After 4 years of legalization, Alberta is finally making a profit on cannabis

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Four years after the legalization of cannabis, theAlberta Gaming Liquor and Cannabis (AGLC), which supplies the province with cannabis, is expected to make a profit of $7 million on cannabis, according to the 2022-23 provincial budget.

This could represent a change of C$18 million in revenue compared to a loss of C$11 million forecast for the fiscal year ending March 31, according to the Canadian provincial government.

The announcement comes as the AGLC prepares to shut down its retail cannabis website on March 8, giving up its monopoly on legal online cannabis sales, which accounted for approximately 1.5% of the legal Alberta market. .

At the same time, Alberta government tax revenue from private cannabis sales is projected to increase from a forecast of $145 million in the current fiscal year to $157 million in 2022-23, a 8% increase.

By comparison, that $157 million is well over double the $73 million expected from the province’s tourism tax, but is well below the $644 million in tobacco and smoking tobacco taxes projected for the province. coming year.

The AGLC and at least one cannabis retailer said part of the expected increase in revenue can be explained by a further 6% increase in the wholesale price of products, which took effect on Friday and will be passed on to consumers, who have so far benefited from a very low price for their cannabis.

“Arguably Alberta has the cheapest cannabis in the country and it will always be cheaper than BC, Manitoba and certainly Quebec,” said Ryan Roch, owner of Lake City Cannabis. , to the Calgary Herald. According to him, the tax will add about $1 to a package of pre-rolls.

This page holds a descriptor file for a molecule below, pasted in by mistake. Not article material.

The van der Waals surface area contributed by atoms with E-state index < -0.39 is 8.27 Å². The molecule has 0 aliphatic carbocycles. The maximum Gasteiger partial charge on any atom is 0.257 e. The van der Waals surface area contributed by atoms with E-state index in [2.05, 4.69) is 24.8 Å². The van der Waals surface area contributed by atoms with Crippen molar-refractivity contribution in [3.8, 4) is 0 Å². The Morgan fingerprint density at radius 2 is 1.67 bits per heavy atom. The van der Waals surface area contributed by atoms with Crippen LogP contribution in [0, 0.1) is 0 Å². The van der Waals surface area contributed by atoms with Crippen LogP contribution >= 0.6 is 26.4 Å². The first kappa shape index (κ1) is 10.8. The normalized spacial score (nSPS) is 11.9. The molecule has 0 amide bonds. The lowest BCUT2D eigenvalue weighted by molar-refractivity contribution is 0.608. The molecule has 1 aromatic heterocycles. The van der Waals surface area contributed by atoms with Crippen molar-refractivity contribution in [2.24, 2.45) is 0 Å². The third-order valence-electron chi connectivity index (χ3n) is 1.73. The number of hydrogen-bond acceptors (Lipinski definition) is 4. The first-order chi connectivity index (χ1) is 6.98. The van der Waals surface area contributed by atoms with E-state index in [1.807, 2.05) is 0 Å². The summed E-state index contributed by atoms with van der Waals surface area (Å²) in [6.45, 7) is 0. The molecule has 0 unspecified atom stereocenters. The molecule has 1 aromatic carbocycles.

A growing industry since legalization.

“Cannabis net income is expected to remain strong in 2022-23 and includes the implementation of the wholesale mark-up,” the AGLC said. “The cannabis industry has continued to grow in revenue since legalization, with product lines expanding and retailers expanding. »

The growing number of cannabis stores in the province – which has now licensed 752 outlets, half the number of liquor stores in Alberta – plays a big role in access to cannabis. At the same time, the number of cannabis users has not increased significantly over the past four years.

Federal regulations that limit the THC content of edibles and concentrates also favors illicit sellers.

According to Statistics Canada, cannabis sales in Alberta last December were up 3% from a year earlier.

While some businesses have been closed or placed under heavy restrictions during the waves of the COVID-19 pandemic, cannabis and liquor stores have been deemed essential services and allowed to operate almost normally.

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